I also value the time Fr. Al spent with me. What a privilege to work with a priest who has served for fifty-plus years. Over time, he helped me adapt to my new surroundings. I discovered that he’s like the Energizer Bunny. He’s like Gandalf the wizard, in Tolkien’s The Lord of the Rings: He is full of wisdom, and he has a common sense approach to things. He inspires us all to say, “Sure, I’d be glad to!”

As well, it is important to say thank you to Anne Carter. She has been a constant and consistent encourager to me. She has the gift of building up people. That’s the literal meaning of encouragement: to build up. Fr. Al and Anne Carter surely make a great team.

That brings me to the staff at Grace Church. Fr. George, Barbara Hanc, Stephany Conley, Russ Rheault (from time to time), and I would gather with Fr. Al on Wednesday mornings. Timothy the cat was also privy to our conversations. I could never predict the topics we would discuss. We come from diverse backgrounds, so we have contrasting points of view that lead to interesting and (sometimes) intense conversations. Fr. George would bring up important theological questions. I, on the other hand, wanted to make sure we got through my long list of practical concerns. It all worked out.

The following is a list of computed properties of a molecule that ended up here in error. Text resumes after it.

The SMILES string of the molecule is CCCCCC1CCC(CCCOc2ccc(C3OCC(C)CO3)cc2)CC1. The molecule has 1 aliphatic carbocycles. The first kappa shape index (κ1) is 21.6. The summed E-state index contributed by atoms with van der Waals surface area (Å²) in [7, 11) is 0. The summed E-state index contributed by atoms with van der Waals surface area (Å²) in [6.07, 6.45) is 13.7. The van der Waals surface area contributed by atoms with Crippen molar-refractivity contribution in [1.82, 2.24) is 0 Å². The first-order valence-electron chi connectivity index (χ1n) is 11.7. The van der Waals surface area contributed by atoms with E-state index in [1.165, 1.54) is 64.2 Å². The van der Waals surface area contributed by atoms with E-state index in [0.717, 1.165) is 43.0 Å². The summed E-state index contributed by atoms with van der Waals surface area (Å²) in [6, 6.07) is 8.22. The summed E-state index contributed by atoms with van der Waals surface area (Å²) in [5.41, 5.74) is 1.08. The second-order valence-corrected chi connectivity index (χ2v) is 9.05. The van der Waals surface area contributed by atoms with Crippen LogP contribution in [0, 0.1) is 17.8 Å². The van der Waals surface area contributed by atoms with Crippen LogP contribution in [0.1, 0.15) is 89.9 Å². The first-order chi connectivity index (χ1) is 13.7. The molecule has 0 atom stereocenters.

And I recall the Discernment Committee. A group of newcomers and “old-timers” met with me during the fall of 2012 to discern whether the Lord was calling me to Holy Orders. I discovered that he was not leading me to become a priest in the Episcopal Church. So I’m thankful for the prayerful approach of each member. You were truly a blessing to me.

Finally, Judi and I want to express our gratitude for the wonderful farewell you gave us last August 31. Your gifts and well wishes only enhanced the blessings I have already received.

So I am grateful for my experience at Grace Church. Thank you, Lord. Thank you, members and friends of this church. I pray that the Lord will abundantly bless you for the grace you have extended to me.

Thursday, September 18, 2014

A Bio For a New Generation

Many of us began to admire C. S. Lewis when we read The Chronicles of Narnia. Devin Brown is aware that young people today are being introduced to Lewis by watching the movies, so he has written a biography that is “a concise introduction to Lewis and his best-known works for a new generation of readers, a generation who may know him only through the Narnia films” (xii). We will review Brown’s work by keeping an eye on that purpose statement.

A Life Observed is a concise introduction, for Brown masterfully tells his story in fewer than two hundred and fifty pages. It is one of the shorter biographies of Lewis: good news for his audience. The author begins by working his way through Lewis’ autobiography, Surprised by Joy. More than half of this new biography has to do with Lewis’ conversion to Christianity. That makes sense, for Jack (the author often uses the nickname) spent slightly more than half his life coming to faith in Jesus Christ. Brown anticipates that his target audience will struggle with some expressions and literary references in Surprised by Joy, so he sheds light on many of them along the way.

Monday, June 9, 2014

A Point to Ponder

"We need water and oil, bread and wine in order to be in communion with God and to know Him." Alexander Schmemann, page 121 of For the Life of the World